1887

Abstract

Thegene, one of the six auxiliary genes of human immunodeficiency virus (HIV), is essential for virus propagation in peripheral blood lymphocytes and macrophages and in certain T-cell lines. Previously, it was demonstrated that Vif inhibits the autoprocessing of truncated HIV type 1 (HIV-1) Gag–Pol polyproteins expressed in bacterial cells, as well as the protease-mediated cleavage of synthetic peptides . Peptides derived from the aa 78–98 region in the Vif molecule specifically inhibit and bind the HIV-1 protease and arrest the production of infectious viruses in HIV-1-infected cells. This study demonstrates that (i) purified recombinant Vif protein and HIV-1 but not avian sarcoma leukaemia virus protease specifically bind each other and (ii) the interaction between these two proteins takes place at the N terminus of the protease (aa 1–9) and the central part of Vif (aa 78–98). The data presented in this report suggest a model in which Vif interacts with the dimerization sites of the viral protease.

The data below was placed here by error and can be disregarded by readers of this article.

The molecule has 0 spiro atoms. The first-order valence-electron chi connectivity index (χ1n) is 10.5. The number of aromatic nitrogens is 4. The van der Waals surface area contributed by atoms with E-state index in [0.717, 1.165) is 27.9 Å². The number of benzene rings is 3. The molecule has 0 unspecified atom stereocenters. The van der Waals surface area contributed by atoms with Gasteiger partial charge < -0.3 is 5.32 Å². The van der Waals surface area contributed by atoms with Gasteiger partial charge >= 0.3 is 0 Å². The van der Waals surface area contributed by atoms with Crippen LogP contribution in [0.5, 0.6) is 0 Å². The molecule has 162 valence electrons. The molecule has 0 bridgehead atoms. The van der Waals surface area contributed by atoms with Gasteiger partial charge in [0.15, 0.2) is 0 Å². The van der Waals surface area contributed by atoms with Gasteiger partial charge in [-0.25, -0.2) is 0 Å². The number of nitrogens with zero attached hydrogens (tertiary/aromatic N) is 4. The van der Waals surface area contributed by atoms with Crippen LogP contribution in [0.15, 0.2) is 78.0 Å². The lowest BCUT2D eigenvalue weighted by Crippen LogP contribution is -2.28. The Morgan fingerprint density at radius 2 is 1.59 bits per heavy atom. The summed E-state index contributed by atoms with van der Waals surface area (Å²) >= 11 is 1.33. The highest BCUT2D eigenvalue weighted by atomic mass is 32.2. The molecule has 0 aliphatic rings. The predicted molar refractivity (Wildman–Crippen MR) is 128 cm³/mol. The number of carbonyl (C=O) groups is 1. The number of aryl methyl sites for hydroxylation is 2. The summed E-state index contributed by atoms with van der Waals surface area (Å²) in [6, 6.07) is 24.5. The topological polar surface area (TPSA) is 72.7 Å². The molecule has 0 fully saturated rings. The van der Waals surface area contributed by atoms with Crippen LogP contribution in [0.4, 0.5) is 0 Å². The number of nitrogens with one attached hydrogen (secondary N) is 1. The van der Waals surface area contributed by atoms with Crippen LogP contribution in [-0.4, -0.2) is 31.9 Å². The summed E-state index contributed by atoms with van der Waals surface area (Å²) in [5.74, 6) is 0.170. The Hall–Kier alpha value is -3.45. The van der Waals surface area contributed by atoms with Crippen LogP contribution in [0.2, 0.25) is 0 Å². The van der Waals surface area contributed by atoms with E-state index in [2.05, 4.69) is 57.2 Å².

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2002-09-01
2021-07-24
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